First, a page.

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In this issue of JAMA, a new article series entitled JAMA Clinical Insights: Women’s Health is introduced. This series stems from the observation that in every organ system, there are diseases that are unique to women, more common in women than in men, or characterized by differences in disease course in women compared with men. For example, asthma, iron deficiency, osteoporosis, rheumatoid arthritis, depression, coronary microvascular disease, rosacea, Hashimoto thyroiditis, multiple sclerosis, irritable bowel syndrome, urinary tract infection, and age-related macular degeneration are more common in women than in men. Death due to emphysema is more common in women than in men. Women have higher rates of adverse drug reactions than do men. Pregnancy affects the course of numerous diseases.
In the last decade, there has been greater recognition of the uniqueness of women’s health and the substantial effect of differences on clinical practice, both for women’s health and men’s health. The US National Institutes of Health (NIH) has recognized that historically, research has neglected sex-based considerations and analyses even at the preclinical phase, obscuring sex differences that could guide subsequent clinical studies.1 The mission of the NIH Office of Research on Women’s Health (ORWH) includes strengthening research relating to diseases, disorders, and conditions that affect women, ensuring that research supported by NIH adequately addresses issues regarding women’s health, and ensuring that women are appropriately represented in biomedical and biobehavioral research studies supported by NIH.2 The US Food and Drug Administration’s Office of Women’s Health advocates for the participation of women in clinical trials and has initiatives aimed at improving understanding of the biological basis for sex differences.3 Without an understanding of the reasons for sex differences, it is not possible to develop successful sex-specific approaches to diagnosis and treatment or to fulfill the potential of personalized medicine.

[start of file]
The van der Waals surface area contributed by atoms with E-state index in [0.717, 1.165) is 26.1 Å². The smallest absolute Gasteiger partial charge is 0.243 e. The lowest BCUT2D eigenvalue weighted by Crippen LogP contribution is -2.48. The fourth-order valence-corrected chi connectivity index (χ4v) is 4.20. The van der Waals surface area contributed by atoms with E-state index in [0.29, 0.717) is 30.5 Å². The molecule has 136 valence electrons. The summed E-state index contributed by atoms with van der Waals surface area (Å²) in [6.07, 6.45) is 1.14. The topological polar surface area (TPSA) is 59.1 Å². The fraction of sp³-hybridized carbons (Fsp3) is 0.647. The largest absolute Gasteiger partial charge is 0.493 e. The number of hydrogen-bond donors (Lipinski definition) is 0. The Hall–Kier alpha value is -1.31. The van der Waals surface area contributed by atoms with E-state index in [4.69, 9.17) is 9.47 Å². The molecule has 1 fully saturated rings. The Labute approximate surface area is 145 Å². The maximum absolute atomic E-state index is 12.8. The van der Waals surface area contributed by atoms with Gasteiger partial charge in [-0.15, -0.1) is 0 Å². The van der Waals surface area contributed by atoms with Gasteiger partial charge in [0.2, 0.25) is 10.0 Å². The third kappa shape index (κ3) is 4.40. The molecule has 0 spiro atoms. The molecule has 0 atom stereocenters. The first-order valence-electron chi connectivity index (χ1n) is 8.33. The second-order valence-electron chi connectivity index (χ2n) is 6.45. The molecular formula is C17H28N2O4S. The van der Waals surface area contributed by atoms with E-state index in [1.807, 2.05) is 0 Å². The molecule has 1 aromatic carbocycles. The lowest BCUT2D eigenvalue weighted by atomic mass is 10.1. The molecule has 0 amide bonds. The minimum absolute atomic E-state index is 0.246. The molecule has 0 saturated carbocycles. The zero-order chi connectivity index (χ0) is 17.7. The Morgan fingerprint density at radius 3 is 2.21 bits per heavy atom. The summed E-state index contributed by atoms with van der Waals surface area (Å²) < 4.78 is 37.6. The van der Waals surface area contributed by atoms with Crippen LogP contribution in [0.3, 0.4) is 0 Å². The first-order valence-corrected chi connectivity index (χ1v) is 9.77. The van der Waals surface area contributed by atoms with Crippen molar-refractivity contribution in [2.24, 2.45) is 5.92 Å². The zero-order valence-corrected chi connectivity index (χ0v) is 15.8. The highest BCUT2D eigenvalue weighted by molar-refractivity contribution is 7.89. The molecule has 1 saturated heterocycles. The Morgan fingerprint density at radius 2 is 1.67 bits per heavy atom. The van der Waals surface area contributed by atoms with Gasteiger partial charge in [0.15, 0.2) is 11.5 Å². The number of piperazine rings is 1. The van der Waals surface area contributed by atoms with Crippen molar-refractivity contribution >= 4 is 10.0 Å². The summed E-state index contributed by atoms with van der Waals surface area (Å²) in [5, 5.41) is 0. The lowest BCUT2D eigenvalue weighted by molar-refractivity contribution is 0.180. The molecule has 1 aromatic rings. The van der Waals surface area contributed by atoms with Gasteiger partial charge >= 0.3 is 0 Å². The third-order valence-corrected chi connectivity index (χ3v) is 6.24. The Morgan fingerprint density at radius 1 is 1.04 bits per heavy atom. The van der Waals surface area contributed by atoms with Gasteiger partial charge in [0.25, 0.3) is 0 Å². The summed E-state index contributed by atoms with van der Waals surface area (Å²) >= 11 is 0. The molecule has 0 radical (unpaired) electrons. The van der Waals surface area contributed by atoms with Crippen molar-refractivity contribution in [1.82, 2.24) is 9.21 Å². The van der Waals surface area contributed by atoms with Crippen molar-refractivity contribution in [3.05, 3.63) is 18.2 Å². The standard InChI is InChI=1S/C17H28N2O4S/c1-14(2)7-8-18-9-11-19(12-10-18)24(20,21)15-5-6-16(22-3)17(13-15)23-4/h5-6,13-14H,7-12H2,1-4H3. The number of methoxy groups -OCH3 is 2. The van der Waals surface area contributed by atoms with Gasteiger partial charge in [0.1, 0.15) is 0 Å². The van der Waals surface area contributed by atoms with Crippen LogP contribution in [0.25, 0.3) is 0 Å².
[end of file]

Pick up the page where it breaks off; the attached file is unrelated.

Based on that framework, the articles in the JAMA Clinical Insights: Women’s Health series will encompass virtually every discipline of medicine, acknowledging the increasing appreciation of the importance of multidisciplinary approaches to health and disease. This series will highlight issues of high clinical relevance to clinicians. The articles will be brief, concise, and emphasize graphical presentation of material to maximize their utility to practicing clinicians. Many of the articles will be accompanied by JAMA Clinical Reviews podcasts to facilitate dissemination to those who prefer to acquire information by listening to a conversation.
The series will include the effect of women’s health on all fields of medicine. Articles will therefore target a wide range of signs and symptoms, life transitions (eg, menarche, menopause, pregnancy), and diseases relevant to women’s health over the lifespan. The first article in the series is entitled “Treatment of Nonmetastatic Breast Cancer” and appears in this issue of JAMA.4 In this article, Ruddy and Ganz discuss current practices in breast cancer treatment based on cancer subtype and deescalation of certain treatments to minimize long-term toxicities. We hope that you enjoy JAMA Clinical Insights: Women’s Health.
Potential authors who wish to submit manuscripts for this series should contact the JAMA editorial office to determine whether the topic is appropriate for JAMA Clinical Insights: Women’s Health by sending an email to email@example.com or firstname.lastname@example.org.
Corresponding Author: Carolyn J. Crandall, MD, MS, Division of General Internal Medicine and Health Services Research, David Geffen School of Medicine at University of California, 1100 Glendon Ave, Ste 850, Room 858, Los Angeles, CA 90024 (email@example.com).
Published Online: April 12, 2019. doi:10.1001/jama.2019.3957
Crandall CJ, Livingston E. Women’s Health: A New JAMA Clinical Insights Series. JAMA. Published online April 12, 2019321(17):1676. doi:10.1001/jama.2019.3957
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